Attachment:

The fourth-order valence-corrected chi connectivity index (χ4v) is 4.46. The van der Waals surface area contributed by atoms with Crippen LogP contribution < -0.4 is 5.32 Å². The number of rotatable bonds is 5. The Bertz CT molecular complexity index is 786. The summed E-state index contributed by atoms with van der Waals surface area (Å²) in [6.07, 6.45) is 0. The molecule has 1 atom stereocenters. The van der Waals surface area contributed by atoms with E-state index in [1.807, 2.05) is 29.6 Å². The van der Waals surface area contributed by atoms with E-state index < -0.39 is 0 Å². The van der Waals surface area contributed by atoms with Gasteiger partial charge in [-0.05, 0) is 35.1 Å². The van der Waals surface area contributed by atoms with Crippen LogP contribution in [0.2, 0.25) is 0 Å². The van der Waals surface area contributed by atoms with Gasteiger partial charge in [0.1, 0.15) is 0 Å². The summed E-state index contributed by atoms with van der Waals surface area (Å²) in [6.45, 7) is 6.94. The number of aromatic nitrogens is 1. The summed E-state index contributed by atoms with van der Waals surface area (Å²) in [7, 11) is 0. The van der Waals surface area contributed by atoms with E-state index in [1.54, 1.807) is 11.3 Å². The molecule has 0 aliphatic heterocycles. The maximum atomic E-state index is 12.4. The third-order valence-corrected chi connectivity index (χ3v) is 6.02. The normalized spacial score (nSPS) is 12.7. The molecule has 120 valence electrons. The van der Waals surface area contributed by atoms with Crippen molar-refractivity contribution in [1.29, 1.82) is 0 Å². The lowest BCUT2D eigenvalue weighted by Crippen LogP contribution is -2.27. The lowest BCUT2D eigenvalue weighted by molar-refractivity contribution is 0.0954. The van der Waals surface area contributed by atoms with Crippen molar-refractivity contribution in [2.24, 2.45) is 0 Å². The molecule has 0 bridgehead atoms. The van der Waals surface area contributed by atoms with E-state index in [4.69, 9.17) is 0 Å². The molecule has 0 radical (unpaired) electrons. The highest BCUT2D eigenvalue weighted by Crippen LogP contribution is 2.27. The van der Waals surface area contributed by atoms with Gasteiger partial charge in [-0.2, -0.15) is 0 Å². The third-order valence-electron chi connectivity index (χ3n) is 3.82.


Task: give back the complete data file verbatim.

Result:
The fourth-order valence-corrected chi connectivity index (χ4v) is 4.46. The van der Waals surface area contributed by atoms with Crippen LogP contribution < -0.4 is 5.32 Å². The number of rotatable bonds is 5. The Bertz CT molecular complexity index is 786. The summed E-state index contributed by atoms with van der Waals surface area (Å²) in [6.07, 6.45) is 0. The molecule has 1 atom stereocenters. The van der Waals surface area contributed by atoms with E-state index in [1.807, 2.05) is 29.6 Å². The van der Waals surface area contributed by atoms with E-state index < -0.39 is 0 Å². The van der Waals surface area contributed by atoms with Gasteiger partial charge in [-0.05, 0) is 35.1 Å². The van der Waals surface area contributed by atoms with Crippen LogP contribution in [0.2, 0.25) is 0 Å². The van der Waals surface area contributed by atoms with Gasteiger partial charge in [0.1, 0.15) is 0 Å². The summed E-state index contributed by atoms with van der Waals surface area (Å²) in [6.45, 7) is 6.94. The number of aromatic nitrogens is 1. The summed E-state index contributed by atoms with van der Waals surface area (Å²) in [7, 11) is 0. The van der Waals surface area contributed by atoms with E-state index in [1.54, 1.807) is 11.3 Å². The molecule has 0 aliphatic heterocycles. The maximum atomic E-state index is 12.4. The third-order valence-corrected chi connectivity index (χ3v) is 6.02. The normalized spacial score (nSPS) is 12.7. The molecule has 120 valence electrons. The van der Waals surface area contributed by atoms with Crippen molar-refractivity contribution in [1.29, 1.82) is 0 Å². The lowest BCUT2D eigenvalue weighted by Crippen LogP contribution is -2.27. The lowest BCUT2D eigenvalue weighted by molar-refractivity contribution is 0.0954. The van der Waals surface area contributed by atoms with Crippen molar-refractivity contribution in [2.24, 2.45) is 0 Å². The molecule has 0 bridgehead atoms. The van der Waals surface area contributed by atoms with E-state index in [4.69, 9.17) is 0 Å². The molecule has 0 radical (unpaired) electrons. The highest BCUT2D eigenvalue weighted by Crippen LogP contribution is 2.27. The van der Waals surface area contributed by atoms with Gasteiger partial charge in [-0.2, -0.15) is 0 Å². The third-order valence-electron chi connectivity index (χ3n) is 3.82.